Neutron stimulated emission computed tomography for brain cancer imaging
Neutron stimulated emission computed tomography (NSECT) uses photons emitted from inelastic scattering of neutrons with biological objects to quantify the elemental composition of the object and reconstruct an image. Previously, NSECT has been used to detect liver and breast disease in vivo. In this study, we investigated the capability of imaging brain tumors using NSECT. A GEANT4 simulation was developed to model the brain, skull, and a spherical lesion. Images corresponding to phosphorus, sulfur, and iron (both individually and as combinations) were generated from a simulated NSECT scan. Signal-to-noise ratio (SNR) and full width at half maximum (FWHM) in the tumor region were calculated to assess image accuracy (FWHM ≤ 5% error) and detectability (SNR > 2.5). The scan with the least amount of absorbed dose required to achieve these criteria was defined as the optimal acquisition. The lowest dose value was found to be 0.0837 cGy for a 2 cm brain tumor imaged using a single germanium detector, 6 equally spaced angles from 0 to 180 degrees, 20 projections per angle and 0.5 million neutrons per projection. The SNR for the combination of phosphorus, sulfur, and iron with the given condition was 9.288 and FWHM for the iron was 15 mm with the given condition. In conclusion, NSECT is capable of imaging a 2 cm brain tumor using the elemental composition of phosphorus, sulfur, and iron with reasonable SNR, FWHM and radiation dose. © 2013 IEEE.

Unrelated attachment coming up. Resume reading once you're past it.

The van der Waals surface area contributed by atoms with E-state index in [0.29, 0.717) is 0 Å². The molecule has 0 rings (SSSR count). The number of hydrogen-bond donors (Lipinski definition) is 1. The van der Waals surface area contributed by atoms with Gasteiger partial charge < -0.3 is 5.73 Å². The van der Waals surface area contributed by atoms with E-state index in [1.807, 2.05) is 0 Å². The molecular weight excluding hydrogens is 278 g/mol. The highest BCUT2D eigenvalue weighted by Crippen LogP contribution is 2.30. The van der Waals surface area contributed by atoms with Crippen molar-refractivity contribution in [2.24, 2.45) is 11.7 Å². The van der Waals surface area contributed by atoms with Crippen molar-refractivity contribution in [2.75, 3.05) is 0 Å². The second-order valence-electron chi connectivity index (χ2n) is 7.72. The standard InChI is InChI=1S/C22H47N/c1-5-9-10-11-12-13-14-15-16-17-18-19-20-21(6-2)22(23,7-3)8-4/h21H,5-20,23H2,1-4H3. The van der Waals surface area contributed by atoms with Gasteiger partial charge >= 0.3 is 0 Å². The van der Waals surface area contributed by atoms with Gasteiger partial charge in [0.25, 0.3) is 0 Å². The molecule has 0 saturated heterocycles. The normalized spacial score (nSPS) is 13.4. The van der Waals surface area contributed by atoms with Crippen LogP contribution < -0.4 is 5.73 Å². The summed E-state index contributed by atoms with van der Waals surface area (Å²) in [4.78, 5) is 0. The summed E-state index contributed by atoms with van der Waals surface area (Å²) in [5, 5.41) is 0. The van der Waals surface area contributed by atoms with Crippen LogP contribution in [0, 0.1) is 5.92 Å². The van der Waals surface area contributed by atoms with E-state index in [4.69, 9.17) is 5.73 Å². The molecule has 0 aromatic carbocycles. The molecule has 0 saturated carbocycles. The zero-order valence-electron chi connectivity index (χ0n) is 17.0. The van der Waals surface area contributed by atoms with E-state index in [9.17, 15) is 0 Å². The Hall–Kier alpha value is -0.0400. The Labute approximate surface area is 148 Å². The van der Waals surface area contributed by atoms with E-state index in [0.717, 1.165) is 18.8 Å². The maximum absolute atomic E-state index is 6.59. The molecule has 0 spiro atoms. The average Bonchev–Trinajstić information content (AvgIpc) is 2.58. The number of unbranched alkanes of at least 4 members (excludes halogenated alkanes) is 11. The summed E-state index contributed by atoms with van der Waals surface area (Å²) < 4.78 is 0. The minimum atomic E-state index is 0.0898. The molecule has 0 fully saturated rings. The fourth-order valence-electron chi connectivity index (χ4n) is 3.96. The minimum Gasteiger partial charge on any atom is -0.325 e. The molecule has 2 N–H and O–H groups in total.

Rhee, DJ; Agasthya, GA; Kapadia, AJ
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